AT&T, Dish take aim at emerging in-room hotel streaming opportunity

Hotel Room
With most consumers owning at least one mobile device with which to consume various video services such as YouTube, Netflix or Hulu, it’s likely new services that let users transmit this video onto the large TV will resonate.

AT&T and Dish recently released a set of services that allow travelers to effectively stream their video services over their hotel TVs, signaling a new trend that the hospitality industry wants to give hotel patrons a living room-like video experience.

Traditionally, travelers that stayed in a hotel were beholden to the hotel’s video system, but it is clear AT&T and Dish are trying to change that trend.

Working in conjunction with SONIFI Solutions, AT&T Hotels and other institutions that have DirecTV services can order the telco’s Staycast service. Staycast leverages Google Chromecast for each hotel property.

RELATED: AT&T tries to reignite DirecTV Now growth

Offering an at-home experience when travelers are on the road, users can stream their favorite shows and movies from a personal device to the in-room TV. Guests aren’t required to separately log in to the TV and it is also compatible with existing wiring and all DirecTV HD systems.

AT&T’s streaming solution can be integrated into new and existing properties with any DirecTV HD Entertainment system such as DIRECTV Residential Experience (DRE), COM1000 and COM2000. By offering this service, AT&T claims that hotel guests get more content to choose from than what is offered by the hotel chain’s video system.

No less compelling is Dish’s Evolve, a 4K-capable Android TV set-top box that seamlessly integrates streaming apps, live linear programming and casting into one customizable solution.

Evolve offers guests a way to engage with content from their mobile tablets and smartphone devices using their room’s TV. Leveraging its Smartbox solution, Dish’s headend video distribution platform for commercial applications, Evolve can work with any hotel wiring scenario, as well as existing or upgraded infrastructures.

It also offers an array of options to deliver video inside hotel rooms: QAM or IP, and internet connectivity over DOCSIS, Ethernet or Wi-Fi (2.4/5GHz).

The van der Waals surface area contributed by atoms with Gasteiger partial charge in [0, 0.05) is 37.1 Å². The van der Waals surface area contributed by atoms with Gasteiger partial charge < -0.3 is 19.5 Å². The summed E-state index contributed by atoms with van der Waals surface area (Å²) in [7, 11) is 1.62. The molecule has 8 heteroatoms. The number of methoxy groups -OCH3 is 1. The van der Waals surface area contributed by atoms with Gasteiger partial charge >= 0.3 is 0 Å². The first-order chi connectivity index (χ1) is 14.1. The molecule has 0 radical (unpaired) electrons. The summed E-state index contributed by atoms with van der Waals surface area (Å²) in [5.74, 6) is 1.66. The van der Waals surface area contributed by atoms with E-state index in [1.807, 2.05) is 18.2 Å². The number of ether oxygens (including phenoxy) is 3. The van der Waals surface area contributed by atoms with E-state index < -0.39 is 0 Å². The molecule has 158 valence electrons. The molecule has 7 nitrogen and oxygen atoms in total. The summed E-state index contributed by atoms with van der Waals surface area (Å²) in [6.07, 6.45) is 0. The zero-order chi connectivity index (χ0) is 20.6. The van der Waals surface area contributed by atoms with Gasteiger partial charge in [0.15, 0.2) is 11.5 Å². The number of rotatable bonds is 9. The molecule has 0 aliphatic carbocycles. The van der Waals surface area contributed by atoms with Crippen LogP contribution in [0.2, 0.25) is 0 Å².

Joel Espelien, senior analyst with TPG, told FierceOnlineVideo that these services are a sign that hotel chains realize their guests want to be able to control how they view content.

“I do like these services,” Espelien said. “As with airlines, hotels are seeing people moving away from consuming content via the traditional proprietary services.”

Friendlier usage method

These new services enable a friendlier usage method for business and consumer travelers.

With most consumers owning at least one mobile device, like a tablet or smartphone, with which to consume various video services such as YouTube, Netflix or Hulu, it’s likely these new services that let users transmit this video onto the large TV will resonate.

Espelien said that the advantage of AT&T’s Staycast and Dish's Evolve reflects the downward trend for in-room pay-per-view service.

“People prefer to just watch on their own screens,” Espelien said. “If this new service easily lets people watch Netflix or HBO Go on the road on the big screen in the room (rather than on their phone), I do think people will use it.”

Alan Wolk, lead analyst at TV[R]EV, agreed, adding that users who have existing online video accounts typically like viewing their content on the road.

“People have come to rely on their streaming apps and YouTube,” Wolk said. “Both services allow guests to cast from their own Netflix, Hulu and Amazon accounts, which is a big plus as viewers have gotten used to being able to take programming with them.”

Wolk said that these types of services will not only make it easier for users to get their content, but will also prevent hotel workers from having to assist users in setting up Roku or Chromecast devices.

“This will be a lot better than watching on phones and laptops which is what I'm guessing many people were doing before this,” Wolk said. “Or they were bringing Rokus and Chromecasts from home and driving hotel staff crazy as they tried to set them up themselves.”

Test driving services

As AT&T and Dish hope to attract more customers to their video service plans, deepening their already well-entrenched presence in the hospitality segment could be another way to enhance video revenues.

AT&T reported in its first-quarter earnings release that video revenues were $9 billion, down year-over-year from $9.6 billion. The service provider noted that gains in its DirecTV Now service helped offset linear TV subscriber declines.

Dish, meanwhile, reported it lost 143,000 satellite subscribers in the first quarter. The loss follows a 2016 total-year loss of 1.04 million customers. Dish also saw revenue decline in the first quarter to $3.69 billion.

By offering these streaming services in hotel rooms, AT&T can also heighten the profile of its own streaming services that it is hoping will boost revenues.

“They can help introduce consumers to their respective services (DirecTV Now and Sling) so they can take them for a test drive,” Wolk said. “It also lets them create good will by providing a useful service for hotel guests.”